Combining Two Contrasting Philosophies to Instructional Design

Designing an online course is not as simple as putting the syllabus on the Internet. Course design for Web-based education is one that entails combining a variety of instructional strategies into a unique environment, which is why the two contrasting paradigms of the objectivist and constructivist approach should be embraced and utilized. The two approaches (objectivist and constructivist) are thought of as being opposite teaching philosophies, but in an online environment these two opposing methods can be combined, and both approaches should be considered when designing an online course.

The objectivist approach is essentially pouring information into the learner. The most basic assumption is that knowledge is external to humans, and the meaning of the world exists independent of the human mind (Jonassen, 1992). In the opposing paradigm of constructivism, knowledge is constructed in the mind. The world is created in the mind through interaction with the world and is based on interpretation, perception, sensory experiences, and social interaction. Meaning is a result of an interpretive process that is dependent on the learners' experience and understanding (Jonassen, 1992).

An Objectivist Approach to Instructional Design

Vrasidas (2000) identified the models of instructional design based on the objectivist philosophy as the input-process-output model. Before designing the instruction for a topic, the educator identifies the knowledge that he or she intends to transfer into the minds of the learners. That knowledge is identified in specific behavior objectives. All of the learners are expected to achieve the learning objectives in the same manner. The evaluation procedure entails using an objective evaluation method to determine whether the objectives have been met and to what degree.

There are ways to integrate the objectivist principles into distance-learning course design. When designing the course, sequence is important; therefore, the user cannot proceed to the next step until the prior step has been completed (Vrasidas, 2000). The instructor makes the decisions. For example, if a student has a question about the course content, it is the instructor's role to answer the question, because he or she is considered the expert. The instructor identifies in advance the one correct method to perform a task, and the learner is expected to follow the linear approach to completing the task. It is the instructor's responsibility to develop specific learning objectives.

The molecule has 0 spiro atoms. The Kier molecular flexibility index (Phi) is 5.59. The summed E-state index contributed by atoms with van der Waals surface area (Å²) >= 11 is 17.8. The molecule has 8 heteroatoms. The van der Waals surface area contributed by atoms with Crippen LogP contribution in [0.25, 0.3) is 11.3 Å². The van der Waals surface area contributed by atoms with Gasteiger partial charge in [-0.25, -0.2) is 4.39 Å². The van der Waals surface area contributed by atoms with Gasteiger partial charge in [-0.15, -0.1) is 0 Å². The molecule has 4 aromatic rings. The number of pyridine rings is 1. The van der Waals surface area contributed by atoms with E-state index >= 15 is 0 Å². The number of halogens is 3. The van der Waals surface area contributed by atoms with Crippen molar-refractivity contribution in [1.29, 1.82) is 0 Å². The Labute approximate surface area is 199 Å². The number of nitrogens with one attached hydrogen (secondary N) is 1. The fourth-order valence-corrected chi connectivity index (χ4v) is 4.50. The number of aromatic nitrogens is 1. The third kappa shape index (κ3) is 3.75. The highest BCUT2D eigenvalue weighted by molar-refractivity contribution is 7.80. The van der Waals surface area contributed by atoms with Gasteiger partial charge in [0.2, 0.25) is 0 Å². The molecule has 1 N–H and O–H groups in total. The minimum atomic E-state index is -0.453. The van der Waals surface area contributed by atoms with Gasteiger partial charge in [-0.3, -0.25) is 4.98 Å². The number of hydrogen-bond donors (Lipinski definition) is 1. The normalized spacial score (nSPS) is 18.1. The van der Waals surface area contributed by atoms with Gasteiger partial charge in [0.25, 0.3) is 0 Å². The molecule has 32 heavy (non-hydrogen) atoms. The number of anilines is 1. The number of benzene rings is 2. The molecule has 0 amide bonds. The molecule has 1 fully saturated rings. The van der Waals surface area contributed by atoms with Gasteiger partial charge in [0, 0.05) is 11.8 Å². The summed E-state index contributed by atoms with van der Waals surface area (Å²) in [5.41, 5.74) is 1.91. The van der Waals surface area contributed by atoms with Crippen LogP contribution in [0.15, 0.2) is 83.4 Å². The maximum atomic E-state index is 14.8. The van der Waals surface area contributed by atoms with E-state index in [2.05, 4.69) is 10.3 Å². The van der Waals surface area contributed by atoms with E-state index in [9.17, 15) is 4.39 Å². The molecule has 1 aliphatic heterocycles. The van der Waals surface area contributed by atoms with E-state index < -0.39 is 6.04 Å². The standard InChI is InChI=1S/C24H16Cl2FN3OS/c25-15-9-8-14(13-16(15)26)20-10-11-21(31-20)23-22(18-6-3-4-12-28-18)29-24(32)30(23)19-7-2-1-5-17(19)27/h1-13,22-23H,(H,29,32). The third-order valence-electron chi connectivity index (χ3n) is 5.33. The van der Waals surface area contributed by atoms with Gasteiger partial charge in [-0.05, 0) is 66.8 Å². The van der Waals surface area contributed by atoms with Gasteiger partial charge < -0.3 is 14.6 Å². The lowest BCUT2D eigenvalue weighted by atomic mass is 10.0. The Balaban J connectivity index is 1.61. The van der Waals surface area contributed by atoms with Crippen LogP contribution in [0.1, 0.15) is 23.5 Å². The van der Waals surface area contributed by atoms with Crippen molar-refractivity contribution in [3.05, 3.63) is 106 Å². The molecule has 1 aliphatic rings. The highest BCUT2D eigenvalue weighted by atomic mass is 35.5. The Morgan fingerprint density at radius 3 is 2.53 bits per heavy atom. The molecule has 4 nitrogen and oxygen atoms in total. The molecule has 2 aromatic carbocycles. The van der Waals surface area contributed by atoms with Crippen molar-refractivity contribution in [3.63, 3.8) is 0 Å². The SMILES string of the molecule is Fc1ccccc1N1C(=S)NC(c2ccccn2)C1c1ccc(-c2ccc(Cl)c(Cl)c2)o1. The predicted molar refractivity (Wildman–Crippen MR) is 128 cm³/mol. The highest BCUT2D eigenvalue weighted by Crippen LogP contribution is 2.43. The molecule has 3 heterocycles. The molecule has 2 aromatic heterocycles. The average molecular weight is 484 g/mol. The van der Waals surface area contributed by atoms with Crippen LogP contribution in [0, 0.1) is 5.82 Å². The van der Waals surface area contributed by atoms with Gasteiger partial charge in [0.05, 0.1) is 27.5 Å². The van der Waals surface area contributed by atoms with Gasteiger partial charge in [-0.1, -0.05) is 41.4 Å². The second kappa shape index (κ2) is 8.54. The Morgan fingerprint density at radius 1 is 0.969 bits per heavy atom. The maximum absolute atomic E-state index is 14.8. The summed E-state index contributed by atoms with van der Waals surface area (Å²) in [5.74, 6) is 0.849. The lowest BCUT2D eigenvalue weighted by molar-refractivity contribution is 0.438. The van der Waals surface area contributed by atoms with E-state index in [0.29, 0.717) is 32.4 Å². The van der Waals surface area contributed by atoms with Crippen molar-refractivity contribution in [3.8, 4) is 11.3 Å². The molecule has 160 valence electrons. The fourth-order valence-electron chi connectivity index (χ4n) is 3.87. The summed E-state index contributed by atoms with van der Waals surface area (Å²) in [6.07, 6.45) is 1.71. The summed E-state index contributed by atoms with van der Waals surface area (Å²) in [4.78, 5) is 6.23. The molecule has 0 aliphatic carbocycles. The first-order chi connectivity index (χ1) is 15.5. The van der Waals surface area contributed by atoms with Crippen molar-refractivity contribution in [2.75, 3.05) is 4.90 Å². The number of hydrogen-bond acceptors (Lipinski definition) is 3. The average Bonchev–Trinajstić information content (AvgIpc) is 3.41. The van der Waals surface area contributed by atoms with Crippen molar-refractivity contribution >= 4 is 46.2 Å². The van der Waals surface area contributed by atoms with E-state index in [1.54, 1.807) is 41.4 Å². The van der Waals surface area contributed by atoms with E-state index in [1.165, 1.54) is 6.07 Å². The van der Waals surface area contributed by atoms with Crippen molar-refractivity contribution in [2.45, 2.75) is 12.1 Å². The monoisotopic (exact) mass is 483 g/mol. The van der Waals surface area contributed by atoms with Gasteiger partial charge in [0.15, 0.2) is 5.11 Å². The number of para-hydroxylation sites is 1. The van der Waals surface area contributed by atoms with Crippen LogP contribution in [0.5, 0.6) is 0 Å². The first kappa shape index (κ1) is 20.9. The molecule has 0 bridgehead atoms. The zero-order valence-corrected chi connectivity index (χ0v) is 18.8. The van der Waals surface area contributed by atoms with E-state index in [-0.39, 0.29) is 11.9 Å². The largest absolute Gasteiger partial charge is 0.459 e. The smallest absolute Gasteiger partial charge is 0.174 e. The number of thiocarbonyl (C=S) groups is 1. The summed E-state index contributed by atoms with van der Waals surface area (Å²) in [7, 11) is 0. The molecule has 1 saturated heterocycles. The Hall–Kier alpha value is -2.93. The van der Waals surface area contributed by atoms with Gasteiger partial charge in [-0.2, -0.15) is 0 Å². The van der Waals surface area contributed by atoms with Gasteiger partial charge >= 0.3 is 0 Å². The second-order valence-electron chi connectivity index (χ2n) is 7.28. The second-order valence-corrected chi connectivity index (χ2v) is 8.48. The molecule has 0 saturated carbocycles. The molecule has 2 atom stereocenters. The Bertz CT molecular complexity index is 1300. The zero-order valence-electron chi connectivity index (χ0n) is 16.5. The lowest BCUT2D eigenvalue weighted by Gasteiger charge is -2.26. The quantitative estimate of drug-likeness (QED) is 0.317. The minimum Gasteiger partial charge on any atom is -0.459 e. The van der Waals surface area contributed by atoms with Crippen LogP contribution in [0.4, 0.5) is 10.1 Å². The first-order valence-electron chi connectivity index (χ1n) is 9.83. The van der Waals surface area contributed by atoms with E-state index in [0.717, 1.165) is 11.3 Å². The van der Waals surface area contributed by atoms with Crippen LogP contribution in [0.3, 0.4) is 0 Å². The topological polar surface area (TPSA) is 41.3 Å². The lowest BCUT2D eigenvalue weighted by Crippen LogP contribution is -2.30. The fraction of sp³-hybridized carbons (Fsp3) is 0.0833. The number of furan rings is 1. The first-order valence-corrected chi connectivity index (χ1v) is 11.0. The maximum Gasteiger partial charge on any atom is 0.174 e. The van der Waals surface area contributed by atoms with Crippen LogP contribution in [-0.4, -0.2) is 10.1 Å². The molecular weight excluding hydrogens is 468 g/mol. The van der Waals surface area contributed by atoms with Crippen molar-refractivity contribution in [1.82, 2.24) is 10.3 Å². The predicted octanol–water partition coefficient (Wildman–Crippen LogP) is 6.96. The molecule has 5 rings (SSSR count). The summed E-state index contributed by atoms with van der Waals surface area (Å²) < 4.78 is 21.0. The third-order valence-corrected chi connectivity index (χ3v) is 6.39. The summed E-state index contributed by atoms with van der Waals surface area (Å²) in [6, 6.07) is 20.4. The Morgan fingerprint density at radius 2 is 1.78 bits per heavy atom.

When designing the distance-learning course, the two most valued interaction types are learner-content and learner-teacher according to the objectivist philosophy. To promote learner-content interaction, the instructor assigns readings, literature reviews, reaction papers, and asks specific questions about the content. The learner-teacher interaction is promoted when the instructor asks or answers questions using electronic messages and two-way video or audio technologies. Another way to promote this type of interaction is when the instructor provides feedback to the learner about his or her work.

In my courses, the learner-content interaction occurs through assigned reading in the textbook, and each week a lecture is posted that provides additional content. At times, articles are posted or a link is posted to direct the students to another source of information. The learner-teacher interaction is enhanced by my direct responses to student questions and comments. Weekly feedback is provided to the student's personal email account. The feedback addresses the student's strengths and points out areas that need improvement. Responses to student's comments and papers are posted in the online classroom throughout the course.

For the objectivist instructional designer, learning only can be demonstrated by observable behavior. In the evaluation process, the instructor specifies when the learner will demonstrate certain behaviors. The evaluation measures are criterion referenced. Some examples of this type of evaluation include online quizzes and tests, listing steps in a process, and papers.

A Constructivist Approach to Instructional Design

Building upon the constructivist learning principles, Dunlap (1999) provided guidelines and examples for using the Web to create a rich learning environment. Constructivist environments are interactive, collaborative, student-centered, active, based on authentic content, and allow for intentional learning. The five attributes of student-centered learning are (a) intentional learning, (b) applying dynamic learning activities, (c) utilizing authentic learning contexts, (d) encouraging collaboration, and (e) reinforcing reflection.